It is remarkable that a young Nebraskan farm girl with a severe stuttering problem would one day be called the "Glorifier of American Song" one of several titles bestowed on Ruth Etting during her career. In the 1930's she was at the height of her popularity, although all was not well in the country. The Depression had struck and financial suffering was spreading. During this period record sales plummeted, numerous labels went under and even releases by favorites like Etting became difficult to sell. It is the purpose of this collection to present Etting's hard-to-find releases from that time. Although sales were down, Etting made some of her finest records in these difficult years. Among these are All of Me, Hold Me, It's a Sin to Tell a Lie (released in England) and Whose Honey Are You? (from a very rare radio transcription). In addition we include two numbers recorded at a private session in 1958, years after her retirement one of which, After You've Gone, was Ruth's favorite song. Ruth retired in 1937 while still a popular artist. She attempted a comeback on radio during the 1940's with modest success but her time had past. Time had come for a new generation of singers.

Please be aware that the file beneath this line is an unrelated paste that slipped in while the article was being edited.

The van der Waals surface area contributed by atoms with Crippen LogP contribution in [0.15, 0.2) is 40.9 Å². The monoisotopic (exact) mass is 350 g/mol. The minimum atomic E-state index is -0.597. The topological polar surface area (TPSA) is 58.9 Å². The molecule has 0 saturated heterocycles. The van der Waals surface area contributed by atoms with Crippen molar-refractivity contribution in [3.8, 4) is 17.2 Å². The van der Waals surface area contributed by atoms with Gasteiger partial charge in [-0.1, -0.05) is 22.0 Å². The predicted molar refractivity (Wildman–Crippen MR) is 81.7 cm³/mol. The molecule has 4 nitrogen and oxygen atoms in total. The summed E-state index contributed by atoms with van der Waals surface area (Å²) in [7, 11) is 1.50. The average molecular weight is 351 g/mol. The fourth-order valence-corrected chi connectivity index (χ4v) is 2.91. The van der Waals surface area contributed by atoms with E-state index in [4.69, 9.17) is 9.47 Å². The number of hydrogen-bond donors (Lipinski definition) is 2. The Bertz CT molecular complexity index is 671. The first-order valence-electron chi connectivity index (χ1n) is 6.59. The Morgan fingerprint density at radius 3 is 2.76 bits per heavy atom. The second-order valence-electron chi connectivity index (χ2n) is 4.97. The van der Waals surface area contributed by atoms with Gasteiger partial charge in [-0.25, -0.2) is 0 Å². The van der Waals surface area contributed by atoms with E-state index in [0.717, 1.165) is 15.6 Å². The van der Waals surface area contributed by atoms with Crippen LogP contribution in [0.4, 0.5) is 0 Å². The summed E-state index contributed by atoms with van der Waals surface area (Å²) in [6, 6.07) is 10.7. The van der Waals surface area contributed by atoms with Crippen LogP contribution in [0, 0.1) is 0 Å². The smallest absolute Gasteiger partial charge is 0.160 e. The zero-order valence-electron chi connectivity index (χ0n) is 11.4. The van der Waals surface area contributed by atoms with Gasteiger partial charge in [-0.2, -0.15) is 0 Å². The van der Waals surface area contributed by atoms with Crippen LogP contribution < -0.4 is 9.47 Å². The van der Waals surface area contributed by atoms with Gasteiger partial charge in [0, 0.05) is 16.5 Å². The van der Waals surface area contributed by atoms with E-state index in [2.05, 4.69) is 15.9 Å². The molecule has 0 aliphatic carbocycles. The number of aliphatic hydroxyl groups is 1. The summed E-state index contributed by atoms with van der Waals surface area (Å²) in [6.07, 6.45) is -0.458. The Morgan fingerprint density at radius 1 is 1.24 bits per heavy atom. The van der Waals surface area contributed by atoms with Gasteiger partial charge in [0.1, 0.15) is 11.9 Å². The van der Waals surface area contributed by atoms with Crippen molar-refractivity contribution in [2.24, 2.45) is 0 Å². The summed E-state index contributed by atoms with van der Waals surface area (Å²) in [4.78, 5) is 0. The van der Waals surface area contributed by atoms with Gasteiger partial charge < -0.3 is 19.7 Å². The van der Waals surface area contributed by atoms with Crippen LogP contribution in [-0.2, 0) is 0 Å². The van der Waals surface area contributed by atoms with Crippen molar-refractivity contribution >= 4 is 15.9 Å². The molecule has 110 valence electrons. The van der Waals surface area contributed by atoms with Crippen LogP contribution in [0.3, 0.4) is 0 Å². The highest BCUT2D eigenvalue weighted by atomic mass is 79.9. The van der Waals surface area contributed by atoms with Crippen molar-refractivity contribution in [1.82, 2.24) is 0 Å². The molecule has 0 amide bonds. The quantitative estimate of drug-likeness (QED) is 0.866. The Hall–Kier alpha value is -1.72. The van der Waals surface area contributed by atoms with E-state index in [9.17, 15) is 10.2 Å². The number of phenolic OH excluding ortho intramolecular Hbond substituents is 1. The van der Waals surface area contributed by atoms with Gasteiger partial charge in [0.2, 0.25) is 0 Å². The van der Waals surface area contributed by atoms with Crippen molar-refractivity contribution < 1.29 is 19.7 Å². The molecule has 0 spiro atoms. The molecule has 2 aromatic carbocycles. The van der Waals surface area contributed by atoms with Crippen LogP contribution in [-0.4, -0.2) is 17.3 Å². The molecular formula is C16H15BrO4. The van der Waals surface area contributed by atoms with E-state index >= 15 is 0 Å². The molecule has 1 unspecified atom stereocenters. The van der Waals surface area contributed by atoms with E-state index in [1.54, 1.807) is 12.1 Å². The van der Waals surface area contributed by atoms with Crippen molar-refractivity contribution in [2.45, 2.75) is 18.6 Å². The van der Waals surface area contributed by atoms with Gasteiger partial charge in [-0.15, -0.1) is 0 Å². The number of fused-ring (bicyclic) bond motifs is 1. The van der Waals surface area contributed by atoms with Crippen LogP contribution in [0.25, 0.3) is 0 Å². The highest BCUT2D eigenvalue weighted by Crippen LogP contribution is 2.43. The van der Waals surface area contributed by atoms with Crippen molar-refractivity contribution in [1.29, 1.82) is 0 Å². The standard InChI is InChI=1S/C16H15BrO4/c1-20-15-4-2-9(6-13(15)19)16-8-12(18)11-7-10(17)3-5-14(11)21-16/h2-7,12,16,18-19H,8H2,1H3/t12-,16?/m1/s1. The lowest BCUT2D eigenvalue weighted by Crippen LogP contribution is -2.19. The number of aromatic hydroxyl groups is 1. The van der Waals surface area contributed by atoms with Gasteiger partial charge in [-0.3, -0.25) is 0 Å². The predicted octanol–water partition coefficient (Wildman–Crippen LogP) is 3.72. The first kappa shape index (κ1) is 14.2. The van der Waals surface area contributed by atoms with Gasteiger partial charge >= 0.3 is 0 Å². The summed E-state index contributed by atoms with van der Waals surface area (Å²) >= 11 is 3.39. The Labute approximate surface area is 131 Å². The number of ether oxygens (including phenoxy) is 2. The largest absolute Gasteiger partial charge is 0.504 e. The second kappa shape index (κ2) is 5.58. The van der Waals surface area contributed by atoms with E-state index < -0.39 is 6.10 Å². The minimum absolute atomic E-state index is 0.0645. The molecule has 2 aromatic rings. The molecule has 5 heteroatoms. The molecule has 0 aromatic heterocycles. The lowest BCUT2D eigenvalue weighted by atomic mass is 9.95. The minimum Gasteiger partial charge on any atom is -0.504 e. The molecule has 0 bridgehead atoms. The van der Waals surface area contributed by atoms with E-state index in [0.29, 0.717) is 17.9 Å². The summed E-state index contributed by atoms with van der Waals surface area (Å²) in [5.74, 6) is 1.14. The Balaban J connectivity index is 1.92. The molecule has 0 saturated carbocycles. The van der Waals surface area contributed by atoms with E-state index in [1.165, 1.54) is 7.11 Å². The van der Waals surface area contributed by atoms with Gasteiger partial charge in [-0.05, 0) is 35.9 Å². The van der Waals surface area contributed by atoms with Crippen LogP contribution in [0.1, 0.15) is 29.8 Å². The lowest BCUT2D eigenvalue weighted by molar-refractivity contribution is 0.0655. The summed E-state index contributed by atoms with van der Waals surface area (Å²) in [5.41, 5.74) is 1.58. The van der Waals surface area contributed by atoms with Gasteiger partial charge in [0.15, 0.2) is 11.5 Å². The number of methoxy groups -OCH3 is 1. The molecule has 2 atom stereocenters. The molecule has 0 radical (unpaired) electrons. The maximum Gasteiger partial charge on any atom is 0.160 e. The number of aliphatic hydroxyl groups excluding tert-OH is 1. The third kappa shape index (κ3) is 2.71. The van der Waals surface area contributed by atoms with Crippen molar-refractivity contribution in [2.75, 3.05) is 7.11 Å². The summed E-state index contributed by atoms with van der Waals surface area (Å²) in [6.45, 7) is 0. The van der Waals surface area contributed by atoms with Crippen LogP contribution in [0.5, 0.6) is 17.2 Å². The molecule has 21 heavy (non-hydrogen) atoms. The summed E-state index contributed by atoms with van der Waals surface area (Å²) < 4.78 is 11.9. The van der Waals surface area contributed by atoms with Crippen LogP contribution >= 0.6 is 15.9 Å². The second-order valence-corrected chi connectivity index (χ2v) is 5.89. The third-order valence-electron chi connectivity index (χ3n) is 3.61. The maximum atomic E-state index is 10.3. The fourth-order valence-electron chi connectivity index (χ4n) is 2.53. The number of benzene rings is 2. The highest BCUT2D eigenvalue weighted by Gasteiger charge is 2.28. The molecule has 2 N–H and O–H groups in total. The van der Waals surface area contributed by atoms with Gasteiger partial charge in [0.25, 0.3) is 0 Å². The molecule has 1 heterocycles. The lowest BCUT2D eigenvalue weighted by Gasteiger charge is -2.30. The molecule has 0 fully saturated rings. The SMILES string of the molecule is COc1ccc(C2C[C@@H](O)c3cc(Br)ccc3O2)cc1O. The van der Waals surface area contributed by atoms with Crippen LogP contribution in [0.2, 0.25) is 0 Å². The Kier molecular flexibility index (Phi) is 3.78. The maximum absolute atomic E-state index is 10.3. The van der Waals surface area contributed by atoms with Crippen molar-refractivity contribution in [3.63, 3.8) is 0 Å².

Were You Sincere?
All of Me
Without That Gal!
Can't We Talk It Over
I'm Still Without a Sweetheart-With Summer
I'll Never Have to Dream Again
How Can I Go Without You?
Linger a Little Longer in the Twilight
Tomorrow Who Cares?
Whose Honey Are You?
It's a Sin to Tell a Lie
There's Something in the Air
On a Little Dream Ranch
There'll Be Some Changes Made
After You've Gone
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